The active component, an alkaloid called yohimbine, has been tested in clinical studies to treat sexual dysfunction (1) (2) (3) (4). It was prescribed as an oral treatment for erectile dysfunction prior to the approval of PDE5 inhibitors, but there is a lack of direct evidence on its efficacy and safety (5) (6).
Purported Uses and Benefits
- Athletic performance
- Sexual dysfunction
- Weight loss
Mechanism of Action
Effects on erectile dysfunction may result from inhibition of presynaptic-α1-adrenoceptor activity in cavernous smooth muscle cells and impact on NO and cGMP formation involving endothelium and endothelial NO synthase activity, which is testosterone-dependent (6) (17). Yohimbe also has dilatory effect on genital blood vessels, enhanced genital tissue sensation, and increased reflex excitability in the sacral region (4).
The active constituents are indole alkaloids including yohimbine (16), which possesses endothelin-like actions and affects NO production in renal circulation (18), and exerts anxiogenic effects through the noradrenergic pathway, which activates the HPA stress axis (19). As an α2-adrenoreceptor antagonist, yohimbine enhances norepinephrine release, increases parasympathomimetic activity, and reduces sympathetic activity (15) (20) (21). Blocking of α2-adrenoreceptors also results in increased blood supply to cavernous body tissue and increased plasma levels of noradrenaline by increasing its release from the sympathetic nervous system (4) (21). In patients with orthostatic hypotension, yohimbine produces a pressor effect by engaging residual sympathetic tone (8).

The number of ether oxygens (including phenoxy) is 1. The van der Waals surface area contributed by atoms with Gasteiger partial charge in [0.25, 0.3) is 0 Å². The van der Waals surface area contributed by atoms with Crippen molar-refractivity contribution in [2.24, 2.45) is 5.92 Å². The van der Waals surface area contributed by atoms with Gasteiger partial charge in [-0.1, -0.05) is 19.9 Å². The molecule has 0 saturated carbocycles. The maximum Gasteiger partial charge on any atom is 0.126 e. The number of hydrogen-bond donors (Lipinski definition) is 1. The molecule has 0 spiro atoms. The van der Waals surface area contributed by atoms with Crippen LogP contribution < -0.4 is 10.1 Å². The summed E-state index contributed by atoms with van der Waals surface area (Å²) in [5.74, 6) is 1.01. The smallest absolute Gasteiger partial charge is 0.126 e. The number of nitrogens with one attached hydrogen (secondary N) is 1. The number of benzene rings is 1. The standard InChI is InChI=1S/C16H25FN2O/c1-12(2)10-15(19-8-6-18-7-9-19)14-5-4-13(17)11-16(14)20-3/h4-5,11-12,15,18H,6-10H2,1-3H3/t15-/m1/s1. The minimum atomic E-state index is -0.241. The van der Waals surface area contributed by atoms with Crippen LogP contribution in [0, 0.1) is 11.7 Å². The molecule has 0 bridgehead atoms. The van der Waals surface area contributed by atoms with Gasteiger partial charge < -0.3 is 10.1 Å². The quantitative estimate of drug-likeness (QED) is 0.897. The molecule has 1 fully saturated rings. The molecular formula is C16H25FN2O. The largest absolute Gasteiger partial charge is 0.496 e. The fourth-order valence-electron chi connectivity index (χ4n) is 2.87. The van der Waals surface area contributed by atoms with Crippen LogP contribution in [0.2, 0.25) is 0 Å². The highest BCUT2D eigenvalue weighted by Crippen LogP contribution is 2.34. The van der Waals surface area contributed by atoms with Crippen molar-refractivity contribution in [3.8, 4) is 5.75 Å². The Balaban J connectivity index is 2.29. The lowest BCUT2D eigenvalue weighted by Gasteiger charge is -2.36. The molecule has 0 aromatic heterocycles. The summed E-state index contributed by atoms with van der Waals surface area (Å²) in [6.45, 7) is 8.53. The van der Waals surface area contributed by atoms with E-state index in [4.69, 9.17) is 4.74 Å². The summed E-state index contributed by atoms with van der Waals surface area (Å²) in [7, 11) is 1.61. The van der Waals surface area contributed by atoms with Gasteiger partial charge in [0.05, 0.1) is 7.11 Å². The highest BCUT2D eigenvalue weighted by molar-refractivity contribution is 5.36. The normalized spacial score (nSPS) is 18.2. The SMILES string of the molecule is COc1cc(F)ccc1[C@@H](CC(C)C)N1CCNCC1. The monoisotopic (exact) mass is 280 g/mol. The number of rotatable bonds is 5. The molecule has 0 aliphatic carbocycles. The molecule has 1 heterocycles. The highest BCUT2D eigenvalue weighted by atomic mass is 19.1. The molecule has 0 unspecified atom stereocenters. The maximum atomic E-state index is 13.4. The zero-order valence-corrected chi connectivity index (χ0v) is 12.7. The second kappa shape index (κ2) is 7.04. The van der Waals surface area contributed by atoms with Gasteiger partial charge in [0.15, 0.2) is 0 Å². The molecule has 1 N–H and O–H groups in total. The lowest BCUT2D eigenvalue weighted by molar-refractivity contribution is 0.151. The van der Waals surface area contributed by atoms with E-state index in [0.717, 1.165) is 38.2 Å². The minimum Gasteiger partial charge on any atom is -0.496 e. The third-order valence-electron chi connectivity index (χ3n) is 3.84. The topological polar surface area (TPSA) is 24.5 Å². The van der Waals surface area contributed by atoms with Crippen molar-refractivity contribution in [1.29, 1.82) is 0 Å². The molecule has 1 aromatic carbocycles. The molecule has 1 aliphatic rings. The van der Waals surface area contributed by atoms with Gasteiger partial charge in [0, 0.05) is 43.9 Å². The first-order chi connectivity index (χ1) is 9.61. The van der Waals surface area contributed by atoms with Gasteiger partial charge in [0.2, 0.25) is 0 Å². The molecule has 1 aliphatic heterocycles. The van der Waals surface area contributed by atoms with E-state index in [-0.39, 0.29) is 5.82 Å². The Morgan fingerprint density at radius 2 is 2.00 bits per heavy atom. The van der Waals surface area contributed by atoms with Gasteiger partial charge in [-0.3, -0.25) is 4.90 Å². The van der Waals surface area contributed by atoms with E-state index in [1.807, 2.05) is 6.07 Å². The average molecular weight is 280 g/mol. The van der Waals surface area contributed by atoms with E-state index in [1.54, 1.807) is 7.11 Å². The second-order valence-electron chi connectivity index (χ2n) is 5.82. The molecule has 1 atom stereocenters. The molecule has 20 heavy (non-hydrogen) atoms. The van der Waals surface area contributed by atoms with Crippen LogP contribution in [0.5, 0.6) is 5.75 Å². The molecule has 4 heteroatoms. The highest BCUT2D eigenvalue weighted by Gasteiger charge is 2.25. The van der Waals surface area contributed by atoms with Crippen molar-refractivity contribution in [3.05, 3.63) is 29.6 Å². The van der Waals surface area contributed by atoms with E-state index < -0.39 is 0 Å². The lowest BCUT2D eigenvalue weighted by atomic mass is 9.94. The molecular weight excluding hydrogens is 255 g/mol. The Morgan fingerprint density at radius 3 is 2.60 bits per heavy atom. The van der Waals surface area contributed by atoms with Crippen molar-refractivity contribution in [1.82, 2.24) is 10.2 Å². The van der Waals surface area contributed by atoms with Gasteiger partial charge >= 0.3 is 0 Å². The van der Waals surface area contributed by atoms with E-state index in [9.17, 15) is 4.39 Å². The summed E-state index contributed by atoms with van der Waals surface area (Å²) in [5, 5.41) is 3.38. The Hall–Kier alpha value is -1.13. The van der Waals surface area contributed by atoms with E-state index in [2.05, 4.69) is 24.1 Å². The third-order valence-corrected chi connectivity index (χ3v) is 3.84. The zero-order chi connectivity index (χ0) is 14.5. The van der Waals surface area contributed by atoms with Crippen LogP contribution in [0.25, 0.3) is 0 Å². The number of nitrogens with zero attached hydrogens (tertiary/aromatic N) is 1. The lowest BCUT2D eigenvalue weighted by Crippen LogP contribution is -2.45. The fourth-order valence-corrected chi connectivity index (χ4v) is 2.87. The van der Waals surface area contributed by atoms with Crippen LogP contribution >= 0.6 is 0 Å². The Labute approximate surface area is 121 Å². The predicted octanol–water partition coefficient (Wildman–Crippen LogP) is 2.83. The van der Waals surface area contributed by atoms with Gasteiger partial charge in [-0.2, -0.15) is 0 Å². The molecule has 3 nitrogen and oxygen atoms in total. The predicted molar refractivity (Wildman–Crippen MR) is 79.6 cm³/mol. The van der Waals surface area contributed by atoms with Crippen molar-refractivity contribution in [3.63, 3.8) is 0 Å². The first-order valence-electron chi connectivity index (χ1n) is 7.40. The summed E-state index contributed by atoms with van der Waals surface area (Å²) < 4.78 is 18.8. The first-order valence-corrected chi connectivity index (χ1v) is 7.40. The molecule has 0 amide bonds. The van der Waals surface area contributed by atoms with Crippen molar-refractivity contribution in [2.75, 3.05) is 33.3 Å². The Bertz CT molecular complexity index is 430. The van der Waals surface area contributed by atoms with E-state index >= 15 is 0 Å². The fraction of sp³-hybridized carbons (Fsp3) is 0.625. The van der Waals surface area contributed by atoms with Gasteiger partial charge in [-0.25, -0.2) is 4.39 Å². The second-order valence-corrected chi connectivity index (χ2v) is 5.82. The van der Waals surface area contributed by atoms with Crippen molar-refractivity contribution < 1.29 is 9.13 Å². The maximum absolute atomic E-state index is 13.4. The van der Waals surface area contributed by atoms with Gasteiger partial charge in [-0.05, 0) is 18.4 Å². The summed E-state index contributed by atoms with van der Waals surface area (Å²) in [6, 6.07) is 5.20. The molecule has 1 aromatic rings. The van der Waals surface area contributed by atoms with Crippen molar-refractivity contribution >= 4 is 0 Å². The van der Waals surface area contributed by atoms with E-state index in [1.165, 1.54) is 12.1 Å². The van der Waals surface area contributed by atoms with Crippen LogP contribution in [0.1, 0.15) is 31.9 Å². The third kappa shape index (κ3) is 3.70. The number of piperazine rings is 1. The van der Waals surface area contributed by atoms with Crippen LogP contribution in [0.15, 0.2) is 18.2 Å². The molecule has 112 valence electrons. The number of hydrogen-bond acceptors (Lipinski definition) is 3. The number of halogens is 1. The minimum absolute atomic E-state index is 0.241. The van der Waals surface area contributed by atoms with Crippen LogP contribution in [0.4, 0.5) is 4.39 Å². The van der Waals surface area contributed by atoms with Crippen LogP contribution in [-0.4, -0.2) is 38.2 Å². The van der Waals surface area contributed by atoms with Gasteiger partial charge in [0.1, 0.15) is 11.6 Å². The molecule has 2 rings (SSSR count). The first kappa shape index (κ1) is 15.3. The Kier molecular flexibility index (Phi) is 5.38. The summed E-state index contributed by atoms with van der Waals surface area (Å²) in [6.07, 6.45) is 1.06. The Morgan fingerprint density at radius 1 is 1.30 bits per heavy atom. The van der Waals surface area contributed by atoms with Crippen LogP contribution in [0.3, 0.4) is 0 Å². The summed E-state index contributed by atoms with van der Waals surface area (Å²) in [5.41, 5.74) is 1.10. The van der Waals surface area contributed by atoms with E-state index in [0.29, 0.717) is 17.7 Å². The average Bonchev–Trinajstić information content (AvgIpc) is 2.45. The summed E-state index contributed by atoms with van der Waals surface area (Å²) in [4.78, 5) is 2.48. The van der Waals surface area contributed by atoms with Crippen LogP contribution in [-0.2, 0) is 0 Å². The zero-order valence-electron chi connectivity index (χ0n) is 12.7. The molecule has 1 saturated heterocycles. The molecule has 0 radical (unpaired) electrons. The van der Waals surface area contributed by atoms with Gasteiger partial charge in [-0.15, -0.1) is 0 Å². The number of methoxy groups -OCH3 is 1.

- Yohimbine can potentially interact with numerous drugs causing severe adverse effects.
- Do not use if you have high blood pressure, heart disease, arrhythmias, Parkinson’s disease, seizure disorders, kidney, thyroid, or liver disease, sexual organ inflammatory disorders, ulcers, or psychiatric disorders.